Undocumented students in Illinois are eligible for in-state tuition and private scholarships through Public Act 093-007 (In-State Tuition) and SB 2185 (Illinois DREAM Act). Students can also access the state’s Monetary Award Program, aka MAP grants.
The average 2017-18 cost of in-state tuition and fees: $13,620
In 2018, HB 2145 gave undocumented students in Kansas access to in-state tuition. To qualify, students must have attended a Kansas high school for three or more years.
The average 2017-18 cost of in-state tuition and fees: $9,230
In Maryland, things are a bit different compared to other states when it comes to financial assistance. Undocumented students are eligible for in-state tuition under SB 167, however, they must attend a community college before qualifying for in-state tuition at a public university.
The average 2017-18 cost of in-state tuition and fees: $9,580
The state has provided in-state tuition to undocumented students for the last 13 years. LB 239 states that undocumented students must have attended high school for at least three years before graduating high school or receiving a GED.
The average 2017-18 cost of in-state tuition and fees: $8,270
Utah gave undocumented students access to in-state tuition back in 2002. HB 144 states that people are eligible for in-state tuition if they attend high school in Utah for three or more years and must file or be willing to file when able an application for residency.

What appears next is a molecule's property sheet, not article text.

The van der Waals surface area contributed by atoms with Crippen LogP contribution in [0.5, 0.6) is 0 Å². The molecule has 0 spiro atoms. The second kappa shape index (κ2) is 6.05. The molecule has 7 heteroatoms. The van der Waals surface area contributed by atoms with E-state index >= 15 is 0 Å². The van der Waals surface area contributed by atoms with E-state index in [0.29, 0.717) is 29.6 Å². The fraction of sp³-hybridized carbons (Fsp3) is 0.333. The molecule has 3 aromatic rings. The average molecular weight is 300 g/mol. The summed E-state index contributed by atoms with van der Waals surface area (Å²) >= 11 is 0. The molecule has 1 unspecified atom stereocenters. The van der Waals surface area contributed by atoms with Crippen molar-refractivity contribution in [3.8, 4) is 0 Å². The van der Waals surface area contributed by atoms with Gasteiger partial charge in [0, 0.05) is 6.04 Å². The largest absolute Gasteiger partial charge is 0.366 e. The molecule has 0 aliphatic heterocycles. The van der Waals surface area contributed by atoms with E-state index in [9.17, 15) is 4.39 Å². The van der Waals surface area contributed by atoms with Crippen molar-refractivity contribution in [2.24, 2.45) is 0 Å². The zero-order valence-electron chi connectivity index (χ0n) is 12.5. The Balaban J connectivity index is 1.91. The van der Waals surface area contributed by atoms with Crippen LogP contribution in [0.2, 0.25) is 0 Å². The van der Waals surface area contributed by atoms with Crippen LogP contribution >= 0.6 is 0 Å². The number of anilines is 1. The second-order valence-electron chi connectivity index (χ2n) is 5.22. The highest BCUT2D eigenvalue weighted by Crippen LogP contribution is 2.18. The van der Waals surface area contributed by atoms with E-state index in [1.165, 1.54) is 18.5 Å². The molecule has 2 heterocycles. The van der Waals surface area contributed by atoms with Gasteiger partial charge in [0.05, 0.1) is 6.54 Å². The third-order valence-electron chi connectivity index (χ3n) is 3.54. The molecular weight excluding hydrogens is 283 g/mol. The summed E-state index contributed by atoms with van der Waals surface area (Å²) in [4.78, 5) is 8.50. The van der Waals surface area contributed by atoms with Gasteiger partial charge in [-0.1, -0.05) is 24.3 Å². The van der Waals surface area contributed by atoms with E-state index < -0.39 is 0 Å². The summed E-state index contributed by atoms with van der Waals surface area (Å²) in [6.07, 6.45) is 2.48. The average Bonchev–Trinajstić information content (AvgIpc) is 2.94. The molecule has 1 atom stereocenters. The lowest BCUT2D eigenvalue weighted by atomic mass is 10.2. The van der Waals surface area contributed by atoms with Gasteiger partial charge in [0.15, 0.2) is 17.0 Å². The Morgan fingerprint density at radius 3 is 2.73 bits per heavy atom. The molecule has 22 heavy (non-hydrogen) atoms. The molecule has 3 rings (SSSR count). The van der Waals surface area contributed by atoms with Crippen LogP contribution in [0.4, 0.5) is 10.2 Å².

The average 2017-18 cost of in-state tuition and fees: $6,790
9. New York
Through the Dream Act, undocumented students who meet the Tuition Assistance Program requirements, currently received access to state financial aid. Previously, New York had allowed all high school students who graduated from a New York high school an opportunity to receive in-state tuition at two local colleges, City University of New York (CUNY) and the State University of New York (SUNY).
The average 2017-18 cost of in-state tuition and fees: $7,940
HB 1804 made it possible for undocumented students in the state can receive in-state tuition if they graduated from a private or public Oklahoma high school and were accepted to a school in Oklahoma’s state university system.
The average 2017-18 cost of in-state tuition and fees: $8,460
11. Rhode Island
While it might be the smallest state in the country, it’s still doing its part to help undocumented college students by offering in-state tuition. The Board of Governors for Higher Education voted unanimously to give undocumented students in-state tuition if they graduated from a Rhode Island high school and sign an affidavit saying they will apply for legal residency when eligible.
The average 2017-18 cost of in-state tuition and fees: $12,230
Virginia still has work to do but, currently, students on Deferred Action for Childhood Arrivals (DACA) are eligible for in-state tuition. However, there are people fighting to expand that benefit to all undocumented residents of the state.
The average 2017-18 cost of in-state tuition and fees: $12,820